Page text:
After surgery, topical praziquantel–emodepside (12 mg/kg and 3 mg/kg, respectively) was administered, along with phenoxybenzamine (2.5 mg q24h PO). A recheck serum chemistry panel 3 days after surgery showed resolving azotemia. At 6 weeks postoperatively, Miss Kitty had complete resolution of both urinary and GI clinical signs. In addition, the azotemia had fully resolved. Feline lower urinary tract disease is a common clinical disorder.1 The urinary bladder enlargement and dysuria in this case could be secondary to failure of bladder contraction, functional urethral obstruction, or a combination of both. Both neurogenic and nonneurogenic causes are possible, including spinal lesions, detrusor atony, detrusor-urethral dyssynergia, overdistension of the bladder, and idiopathic causes.5 The cause was not identified definitively in this patient. Infection with T taeniaeformis is prevalent in cats.6,7 However, current detection methods overlook 87% to 90% of infections.8 It is likely that this patient acquired the tapeworm infection via predation prior to adoption. T taeniaeformis has been shown to live in a feline host for up to 34 months.2 Tapeworm-infected mice will come indoors, so the potential for predation and infection exists even in cats that never go outside.

Table

Medical Treatment Options for Tapeworm Infection in Cats

Medication Dosage
Fenbendazole 50 mg/kg q24h PO for 5 days
Epsiprantel 2.75 mg/kg PO once
Praziquantel 5 mg/kg PO once
Praziquantel–pyrantel pamoate 5 mg/kg (praziquantel) and 20.2 mg/kg (pyrantel pamoate) PO once
Praziquantel–emodepside 12 mg/kg (praziquantel) and 3 mg/kg (emodepside) topically once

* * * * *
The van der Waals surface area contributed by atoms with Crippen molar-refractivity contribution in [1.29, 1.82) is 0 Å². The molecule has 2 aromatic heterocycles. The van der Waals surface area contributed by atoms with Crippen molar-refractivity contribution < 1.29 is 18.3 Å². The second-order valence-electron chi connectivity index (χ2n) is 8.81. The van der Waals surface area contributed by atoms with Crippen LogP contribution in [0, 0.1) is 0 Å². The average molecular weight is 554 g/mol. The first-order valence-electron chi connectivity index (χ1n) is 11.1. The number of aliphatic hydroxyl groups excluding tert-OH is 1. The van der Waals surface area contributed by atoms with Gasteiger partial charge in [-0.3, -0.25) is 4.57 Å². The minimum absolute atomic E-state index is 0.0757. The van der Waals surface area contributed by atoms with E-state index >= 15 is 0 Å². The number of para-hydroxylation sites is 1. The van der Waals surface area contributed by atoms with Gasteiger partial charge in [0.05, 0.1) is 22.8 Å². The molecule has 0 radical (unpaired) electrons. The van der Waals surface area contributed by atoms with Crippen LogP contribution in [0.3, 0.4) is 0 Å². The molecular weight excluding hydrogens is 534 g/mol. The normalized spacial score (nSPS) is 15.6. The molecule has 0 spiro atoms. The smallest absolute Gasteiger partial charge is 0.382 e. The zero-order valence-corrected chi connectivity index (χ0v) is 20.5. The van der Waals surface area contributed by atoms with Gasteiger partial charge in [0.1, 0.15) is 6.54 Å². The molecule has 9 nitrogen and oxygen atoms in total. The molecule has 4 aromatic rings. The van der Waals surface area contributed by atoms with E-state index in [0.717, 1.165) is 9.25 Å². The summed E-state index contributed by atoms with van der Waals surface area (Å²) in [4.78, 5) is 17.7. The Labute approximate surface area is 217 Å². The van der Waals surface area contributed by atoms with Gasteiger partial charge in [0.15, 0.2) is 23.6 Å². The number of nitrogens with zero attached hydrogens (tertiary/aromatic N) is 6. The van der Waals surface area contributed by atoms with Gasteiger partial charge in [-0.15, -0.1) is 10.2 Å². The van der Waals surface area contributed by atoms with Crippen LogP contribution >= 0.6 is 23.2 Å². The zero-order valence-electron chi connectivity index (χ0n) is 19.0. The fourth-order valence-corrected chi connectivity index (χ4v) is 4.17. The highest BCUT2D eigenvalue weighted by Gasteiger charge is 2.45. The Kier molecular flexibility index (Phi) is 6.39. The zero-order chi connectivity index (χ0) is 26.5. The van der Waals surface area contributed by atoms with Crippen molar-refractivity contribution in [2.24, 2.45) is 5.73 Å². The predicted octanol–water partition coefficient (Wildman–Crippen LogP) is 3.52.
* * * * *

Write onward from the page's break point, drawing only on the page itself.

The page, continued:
Despite the low sensitivity of detection methods, fecal flotation and broad-spectrum deworming should be considered part of the workup and treatment for any cat that presents with GI signs. Surgical removal may be required for some tapeworm infections.9 Dipylidium caninum proglottids were not identified on the cat despite the presence of fleas. It is possible that these fleas did not harbor the metacestode for D caninum, or that flea infestation was recently acquired and within the 2- to 3-week prepatent period.

Did You Answer?

Question 1

How do cats acquire Taenia taeniaeformis tapeworms?


Question 2

What are the current detection methods for T taeniaeformis in cats?


Question 3

What are the treatment options for tapeworms in cats?

References

For global readers, a calculator to convert laboratory values, dosages, and other measurements to SI units can be found here.

Material from Clinician's Brief may not be reproduced, distributed, or used in whole or in part without prior permission of Educational Concepts, LLC. For questions or inquiries please contact us.

Podcasts

Clinician's Brief:
The Podcast

Listen as host Beckie Mossor, RVT, talks with the authors of your favorite Clinician’s Brief articles. Dig deeper and explore the conversations behind the content here.
Clinician's Brief provides relevant diagnostic and treatment information for small animal practitioners. It has been ranked the #1 most essential publication by small animal veterinarians for 9 years.*

*2007-2017 PERQ and Essential Media Studies

© 2018 Educational Concepts, L.L.C. dba Brief Media ™ All Rights Reserved. Privacy Policy (Updated 05/08/2018) Terms of Use (Updated 05/08/2018)